Blair Comes to Olmert's Aid at Former PM's Trial

State asks for 8-18 month prison sentence for Olmert over his role in the so-called Talansky affair; Blair says Olmert's 'efforts to bring peace should be admired.'

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Olmert at the Jerusalem District Court, May 5, 2015.
Olmert at the Jerusalem District Court, May 5, 2015.Credit: Emil Salman
Revital Hovel
Revital Hovel

The State Prosecutor’s Office asked on Tuesday that former Prime Minister Ehud Olmert be sentenced to 8-18 months in prison over his role in the so-called Talansky affair, in addition to the sentence he received in the Holyland case.

At the start of the sentencing hearing at the Jerusalem District Court, Olmert's attorney Eyal Rozovsky submitted two letters of support: One by former Mossad chief Meir Dagan, noting Olmert's leadership in security-related matters, and another by former British Prime Minister Tony Blair, praising Olmert's effort to reach peace.

"During his time as Prime Minister," Blair wrote, "Ehud brought about an immensely positive attitude from European countries towards Israel's attempts to create peace. Ehud was a leader with a vision both of Israel's security and the need for a wider peace in the Middle East."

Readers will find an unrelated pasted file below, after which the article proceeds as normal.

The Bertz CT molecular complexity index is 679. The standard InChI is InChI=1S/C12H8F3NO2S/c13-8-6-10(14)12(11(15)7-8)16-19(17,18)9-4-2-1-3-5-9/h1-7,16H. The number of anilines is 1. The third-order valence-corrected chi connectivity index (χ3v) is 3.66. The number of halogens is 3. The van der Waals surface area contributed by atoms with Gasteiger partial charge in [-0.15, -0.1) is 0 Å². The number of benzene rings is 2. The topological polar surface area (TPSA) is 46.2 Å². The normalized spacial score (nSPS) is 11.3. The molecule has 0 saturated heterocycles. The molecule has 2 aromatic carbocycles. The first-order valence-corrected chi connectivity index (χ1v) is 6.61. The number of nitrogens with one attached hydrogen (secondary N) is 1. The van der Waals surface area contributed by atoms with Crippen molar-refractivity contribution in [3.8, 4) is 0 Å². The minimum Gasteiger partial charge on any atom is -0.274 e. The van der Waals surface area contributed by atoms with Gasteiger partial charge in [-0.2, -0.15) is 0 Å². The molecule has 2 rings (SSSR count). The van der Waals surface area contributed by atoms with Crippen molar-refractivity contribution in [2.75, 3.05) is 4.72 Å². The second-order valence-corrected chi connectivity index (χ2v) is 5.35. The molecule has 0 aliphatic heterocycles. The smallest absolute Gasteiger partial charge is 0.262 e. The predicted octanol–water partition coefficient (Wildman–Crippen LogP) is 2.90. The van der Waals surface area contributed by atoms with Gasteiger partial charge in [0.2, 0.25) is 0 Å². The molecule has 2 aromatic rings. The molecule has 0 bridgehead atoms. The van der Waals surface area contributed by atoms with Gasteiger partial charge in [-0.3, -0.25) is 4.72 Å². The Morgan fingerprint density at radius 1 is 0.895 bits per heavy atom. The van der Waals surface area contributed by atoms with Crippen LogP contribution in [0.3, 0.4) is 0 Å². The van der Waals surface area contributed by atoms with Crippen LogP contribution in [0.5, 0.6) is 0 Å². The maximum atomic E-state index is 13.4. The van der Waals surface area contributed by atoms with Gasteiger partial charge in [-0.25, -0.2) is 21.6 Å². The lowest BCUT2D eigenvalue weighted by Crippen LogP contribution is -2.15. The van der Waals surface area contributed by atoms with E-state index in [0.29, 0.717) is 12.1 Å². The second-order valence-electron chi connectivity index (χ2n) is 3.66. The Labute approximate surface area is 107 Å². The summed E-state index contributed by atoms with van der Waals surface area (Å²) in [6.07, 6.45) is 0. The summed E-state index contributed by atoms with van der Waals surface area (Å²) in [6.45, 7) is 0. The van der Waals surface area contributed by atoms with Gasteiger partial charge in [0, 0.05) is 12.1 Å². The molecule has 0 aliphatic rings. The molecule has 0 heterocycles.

Olmert, according to Blair, "was a trusted leader that tried to solve problems, finding solutions in order to create a better reality and more opportunities. He was always willing to go above and beyond his duties, prepared to take risks, in order to achieve a better situation for Israel."

State Prosecutor Uri Korev cautioned of the effects Olmert's actions have had on Israeli society: "The public thinks, 'if everyone is corrupt, why shouldn't I be?'" Such effects, Korev added, edge Israel closer to "the slippery slope towards a Third World country."

In March, Olmert was convicted of fraud, breach of trust and illicit receipt of payments from U.S. businessman Morris Talansky from 1997-2005. Olmert was acquitted in 2012 on breach of trust charges in the case, but a retrial was ordered last year after a plea bargain with his former bureau chief, Shula Zaken, enabled the introduction of new evidence.

Tony Blair.Credit: Reuters

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